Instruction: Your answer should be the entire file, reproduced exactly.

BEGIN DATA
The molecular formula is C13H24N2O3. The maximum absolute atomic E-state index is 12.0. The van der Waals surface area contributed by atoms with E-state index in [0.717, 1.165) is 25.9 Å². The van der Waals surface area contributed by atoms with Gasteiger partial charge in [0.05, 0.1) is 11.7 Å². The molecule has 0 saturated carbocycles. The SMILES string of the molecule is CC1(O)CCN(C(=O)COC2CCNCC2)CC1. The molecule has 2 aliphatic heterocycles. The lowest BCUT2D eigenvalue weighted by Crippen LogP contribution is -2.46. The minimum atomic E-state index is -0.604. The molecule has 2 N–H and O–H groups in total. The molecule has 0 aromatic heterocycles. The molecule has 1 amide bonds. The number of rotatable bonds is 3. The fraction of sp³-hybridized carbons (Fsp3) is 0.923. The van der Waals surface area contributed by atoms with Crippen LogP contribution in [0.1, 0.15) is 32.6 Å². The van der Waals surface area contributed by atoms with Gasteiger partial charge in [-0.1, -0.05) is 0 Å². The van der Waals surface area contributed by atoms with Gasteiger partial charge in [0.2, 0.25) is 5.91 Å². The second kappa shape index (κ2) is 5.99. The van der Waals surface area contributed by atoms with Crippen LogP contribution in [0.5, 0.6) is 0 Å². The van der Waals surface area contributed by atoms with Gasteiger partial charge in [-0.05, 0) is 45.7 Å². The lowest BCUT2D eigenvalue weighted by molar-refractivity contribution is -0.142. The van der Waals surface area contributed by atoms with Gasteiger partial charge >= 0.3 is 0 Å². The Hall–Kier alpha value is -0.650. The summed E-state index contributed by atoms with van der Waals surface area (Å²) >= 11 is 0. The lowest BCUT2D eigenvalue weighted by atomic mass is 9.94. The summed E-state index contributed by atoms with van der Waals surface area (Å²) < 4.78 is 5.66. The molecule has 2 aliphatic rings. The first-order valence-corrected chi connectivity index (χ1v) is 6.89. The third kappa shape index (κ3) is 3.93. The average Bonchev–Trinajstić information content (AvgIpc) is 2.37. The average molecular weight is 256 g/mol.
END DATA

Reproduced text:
The molecular formula is C13H24N2O3. The maximum absolute atomic E-state index is 12.0. The van der Waals surface area contributed by atoms with E-state index in [0.717, 1.165) is 25.9 Å². The van der Waals surface area contributed by atoms with Gasteiger partial charge in [0.05, 0.1) is 11.7 Å². The molecule has 0 saturated carbocycles. The SMILES string of the molecule is CC1(O)CCN(C(=O)COC2CCNCC2)CC1. The molecule has 2 aliphatic heterocycles. The lowest BCUT2D eigenvalue weighted by Crippen LogP contribution is -2.46. The minimum atomic E-state index is -0.604. The molecule has 2 N–H and O–H groups in total. The molecule has 0 aromatic heterocycles. The molecule has 1 amide bonds. The number of rotatable bonds is 3. The fraction of sp³-hybridized carbons (Fsp3) is 0.923. The van der Waals surface area contributed by atoms with Crippen LogP contribution in [0.1, 0.15) is 32.6 Å². The van der Waals surface area contributed by atoms with Gasteiger partial charge in [-0.1, -0.05) is 0 Å². The van der Waals surface area contributed by atoms with Gasteiger partial charge in [0.2, 0.25) is 5.91 Å². The second kappa shape index (κ2) is 5.99. The van der Waals surface area contributed by atoms with Crippen LogP contribution in [0.5, 0.6) is 0 Å². The van der Waals surface area contributed by atoms with Gasteiger partial charge in [-0.05, 0) is 45.7 Å². The lowest BCUT2D eigenvalue weighted by molar-refractivity contribution is -0.142. The van der Waals surface area contributed by atoms with Gasteiger partial charge >= 0.3 is 0 Å². The Hall–Kier alpha value is -0.650. The summed E-state index contributed by atoms with van der Waals surface area (Å²) >= 11 is 0. The lowest BCUT2D eigenvalue weighted by atomic mass is 9.94. The summed E-state index contributed by atoms with van der Waals surface area (Å²) < 4.78 is 5.66. The molecule has 2 aliphatic rings. The first-order valence-corrected chi connectivity index (χ1v) is 6.89. The third kappa shape index (κ3) is 3.93. The average Bonchev–Trinajstić information content (AvgIpc) is 2.37. The average molecular weight is 256 g/mol.